The basses are a bit different. While G&L does have some great-sounding basses, I think Fender just has something special that sets their basses apart.

Their basses sound very similar, much like their guitars. Fenders just have a bit more sweetness and smoothness to them.

But I think it is only a matter of time before we see a G&L bass that can compete with a Fender Precision. That day might also come sooner than we think if you just look at how good G&L’s selection already is compared to Fender's.

Overall Value

Honestly, the value for money between Fender and G&L instruments is fairly close. Both brands produce high-quality instruments and that quality reflects in their price. But there are two things that set these brands apart in terms of value.

While both companies make great lower-cost instruments, G&L’s offerings do sound and feel a bit more high quality. The quality between an Indonesian-made G&L and a Mexican-made Fender is noticeable enough to make a difference.

G&L’s Indonesian-made instruments are also somewhat cheaper than Fender’s Mexican instruments. I think this makes G&L a much more appealing brand for anyone who wants to get a Fender-style guitar or bass.

Not to mention that a G&L Custom Shop is less expensive than a Fender Custom. Comparing these brands based purely on price-to-performance, G&L wins hands down.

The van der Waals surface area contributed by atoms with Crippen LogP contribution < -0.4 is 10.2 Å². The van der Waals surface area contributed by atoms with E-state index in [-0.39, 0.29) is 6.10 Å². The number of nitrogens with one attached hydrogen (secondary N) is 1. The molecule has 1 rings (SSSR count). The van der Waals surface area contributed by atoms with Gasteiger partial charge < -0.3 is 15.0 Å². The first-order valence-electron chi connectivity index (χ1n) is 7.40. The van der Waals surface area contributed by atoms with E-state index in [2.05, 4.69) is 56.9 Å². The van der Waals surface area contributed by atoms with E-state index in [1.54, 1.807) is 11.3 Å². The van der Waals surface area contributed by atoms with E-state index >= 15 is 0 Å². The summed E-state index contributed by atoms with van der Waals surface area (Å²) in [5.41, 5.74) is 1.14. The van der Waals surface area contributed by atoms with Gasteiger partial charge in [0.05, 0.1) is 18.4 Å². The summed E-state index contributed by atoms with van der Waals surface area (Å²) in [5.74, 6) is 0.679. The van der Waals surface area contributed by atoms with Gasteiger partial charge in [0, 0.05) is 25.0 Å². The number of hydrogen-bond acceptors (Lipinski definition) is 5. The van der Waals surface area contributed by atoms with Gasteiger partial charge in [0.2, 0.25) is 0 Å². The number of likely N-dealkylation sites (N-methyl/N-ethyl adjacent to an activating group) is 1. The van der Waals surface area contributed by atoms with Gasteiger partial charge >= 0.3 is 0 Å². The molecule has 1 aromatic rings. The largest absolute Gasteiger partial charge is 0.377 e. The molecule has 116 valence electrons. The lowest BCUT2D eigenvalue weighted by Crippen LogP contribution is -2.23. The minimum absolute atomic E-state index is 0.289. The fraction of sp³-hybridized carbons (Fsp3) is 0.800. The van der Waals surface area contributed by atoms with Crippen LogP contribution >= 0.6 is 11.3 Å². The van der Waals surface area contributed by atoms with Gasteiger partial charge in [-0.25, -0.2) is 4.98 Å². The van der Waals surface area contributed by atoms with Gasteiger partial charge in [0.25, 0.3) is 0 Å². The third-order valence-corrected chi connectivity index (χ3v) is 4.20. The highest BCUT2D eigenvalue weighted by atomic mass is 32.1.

The second thing to keep in mind is resale value. Fender instruments age very well and can easily increase in price over time. This makes them excellent collector’s items and you also don’t really have to worry about losing money if you decide to sell your Fender.

Unfortunately, many other brands don’t have this resale value and G&L is no different.

Looking at the second-hand market for G&L, they don’t seem to lose much of their value. However, unlike Fender, they also don’t seem to gain value with age.

I have seen 30-year-old G&L’s selling for about the same price as their modern versions. While you probably won’t lose a lot of money on a G&L over time, don’t expect it to become a good investment either.

Final Verdict

While G&L does have a lot of similarities to Fender, they aren’t actually trying to emulate them. For everything that is the same, something is different.

G&L’s instruments feel familiar but feel just as much their own unique thing. Which brand you choose will likely come down to personal taste.

If you are a die-hard Fender fan, you probably won’t be easily swayed by other brands no matter how good they are.

If you like exploring new grounds or you are a new player looking to dip your toe, G&L offers perhaps the best Fender-style instruments around.

The ideal would be to have one of each as both brands bring something special to the table. No matter which brand you choose, I promise that neither one will disappoint you.

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About Dedrich Schafer

Dedrich is a guitar player, songwriter and sound engineer with extensive music production and studio experience. He mostly listens to classic rock and punk bands, but sometimes also likes listening to rap and acoustic songs.